Sinfonia Vaticana - L'arte Dello Spirito

Stelvio Cipriani

" While bulk of the score is mostly terrible music, the moving quality of the opening cue is expanded upon in two more cues using the unique abilities of Dell’Orso "

Written by Joep de Bruijn - Review of the regular release

Stelvio Cipriani (20 August 1937 – 1 October 2018) was an Italian composer, known from his scores to films as Reazione a Catena (Bay of Blood), Tentacoli and Anonimo Veneziano. His musical voice was usually one of acquired taste and I often admired and rejected some of his ideas simultaneously. As far as I can remember, I have never (negatively) associated a specific instrument with a film composer, but in the case of Cipriani it is the harpsichord. It is not an instrument I necessarily dislike, but it has felt like an inappropriate component on great portion of his work. I also believe strong musical coherence was certainly not one of the things that defined him, while it was his strong suit in some genre films. In writing the music to Mario Brava’s Gli Orrori del Castello di Norimberga (Baron Blood) one of his best, he easily could lose himself in brilliant atonal pieces featuring drums, devilish bass clarinet and distorted guitars. while he would also write a ’happy-go-lucky' main theme. It is not that difficult to select some brilliant independent tracks from a lot of works at random, but I rarely have been able to fully connect with a complete score.

In 2006 a documentary series called The Vatican Museum was released, revealing the impressive collection of awe-inspiring pieces, including Leonardo da Vinci, Caravaggio and The Sistine Chapel. Drawing inspiration from such a legacy sounds like the dream come through for every composer. Cipriani’s approach is one of using old and modern (synthesizers) and drawing inspiration from classical music and his own religious background. It’s unclear if the music as released on the Sinfonia Vaticana - L'arte Dello Spirito cd by Cinevox is also directly heard in the documentary.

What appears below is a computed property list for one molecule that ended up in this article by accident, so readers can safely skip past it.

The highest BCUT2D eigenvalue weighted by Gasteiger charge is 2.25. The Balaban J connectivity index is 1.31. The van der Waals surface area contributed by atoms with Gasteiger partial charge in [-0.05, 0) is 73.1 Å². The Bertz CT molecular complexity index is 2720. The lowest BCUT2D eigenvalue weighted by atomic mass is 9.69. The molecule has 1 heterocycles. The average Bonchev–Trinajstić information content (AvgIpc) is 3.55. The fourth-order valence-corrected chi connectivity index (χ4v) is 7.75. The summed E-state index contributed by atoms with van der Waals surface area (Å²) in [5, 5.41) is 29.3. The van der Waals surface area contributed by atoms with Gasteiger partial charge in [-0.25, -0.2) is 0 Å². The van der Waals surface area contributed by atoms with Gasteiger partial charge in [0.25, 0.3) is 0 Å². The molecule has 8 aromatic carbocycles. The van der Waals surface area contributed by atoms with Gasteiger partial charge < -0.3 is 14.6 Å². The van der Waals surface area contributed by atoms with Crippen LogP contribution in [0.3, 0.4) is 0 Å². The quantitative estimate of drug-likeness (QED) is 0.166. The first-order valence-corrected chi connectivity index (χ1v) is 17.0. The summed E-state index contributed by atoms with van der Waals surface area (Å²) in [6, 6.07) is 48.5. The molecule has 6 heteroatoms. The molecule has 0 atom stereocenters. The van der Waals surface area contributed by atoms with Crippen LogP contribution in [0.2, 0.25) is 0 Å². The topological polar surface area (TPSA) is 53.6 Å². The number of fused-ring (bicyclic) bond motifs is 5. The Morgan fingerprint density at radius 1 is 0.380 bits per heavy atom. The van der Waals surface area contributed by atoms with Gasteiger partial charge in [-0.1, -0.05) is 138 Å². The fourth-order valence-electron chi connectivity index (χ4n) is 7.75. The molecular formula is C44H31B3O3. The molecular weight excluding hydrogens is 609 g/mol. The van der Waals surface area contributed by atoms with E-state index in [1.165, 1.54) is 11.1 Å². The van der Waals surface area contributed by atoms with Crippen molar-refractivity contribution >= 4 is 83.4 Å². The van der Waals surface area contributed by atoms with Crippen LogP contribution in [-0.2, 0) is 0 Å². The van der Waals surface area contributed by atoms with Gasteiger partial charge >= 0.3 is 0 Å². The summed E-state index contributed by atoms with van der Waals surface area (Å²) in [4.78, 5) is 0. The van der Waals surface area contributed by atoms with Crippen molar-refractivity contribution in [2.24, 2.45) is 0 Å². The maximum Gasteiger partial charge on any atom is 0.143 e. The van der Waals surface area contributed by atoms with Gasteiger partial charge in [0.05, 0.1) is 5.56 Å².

The Sinfonia Vaticana opens with Resurrection, a moving aria with wonderful set of strings, organ and harp supporting the evocative singing of Edda Dell’Orso, who once gain reaches great heights. A more detailed look into other components of this cue reveals a strange choice by simultaneously introducing a synthesizer melody alongside a lovely string motif. The grace and moving qualities of the composition makes such synths acceptable, but it foreshadows something that is regularly a problem within a score by Cipriani.

Indeed, the large remainder of the score is a bizarre situation of missed opportunities and an estranging mixture of conflicting musical elements, which could partially been avoided by the use of full orchestral palette. The general quality of the writing itself often feels inferior, as if written for some dreary drama, and certainly does not evoke a strong profound sense. Another baffling part are the awkward quotations of classical music, from lifting the modulation of a famous sonata to partially lending a piece of a certain melody, which is mostly done with no sense of care.

While bulk of the score is mostly terrible music, the moving quality of the opening cue is expanded upon in two more cues using the unique abilities of Dell’Orso: The Divine Liturgy and Jubilee of he Century. Both cues still face facing similar difficulties because of the tedious synthesizers, but they remain most inspirational. The Sounds of the Sixteen Chapel is a rather moving piece, using full orchestral sensibilities and disposes of any synthesizer interference. The Last Judgment is underscoring the focus on the therefore mentioned artwork by Michelangelo and is a surprisingly pleasant cue written for bass string plucking and piano.

1 Resurrection 3:57
2 Michelangelo's Frescoes 4:11
3 The Divine Liturgy 3:41
4 Canova's Dream 2:39
5 The Grand Restoration 4:35
6 The Last Judgment 3:09
7 Jubilee Of The Century 3:45
8 Allegretto 2:49
9 Solemn Panorama 3:09
10 Civil Wars 3:31
11 The Sounds Of The Sistine Chapel 4:15
12 Andante Arioso 3:57
13 Conquering New Lands 2:53
14 The Organ Of St. Peter* 3:24
15 Royal Hall 3:32
16 Festival Of The Bells 2:21

Total duration: 56:21

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Released by

Cinevox (regular release 2010)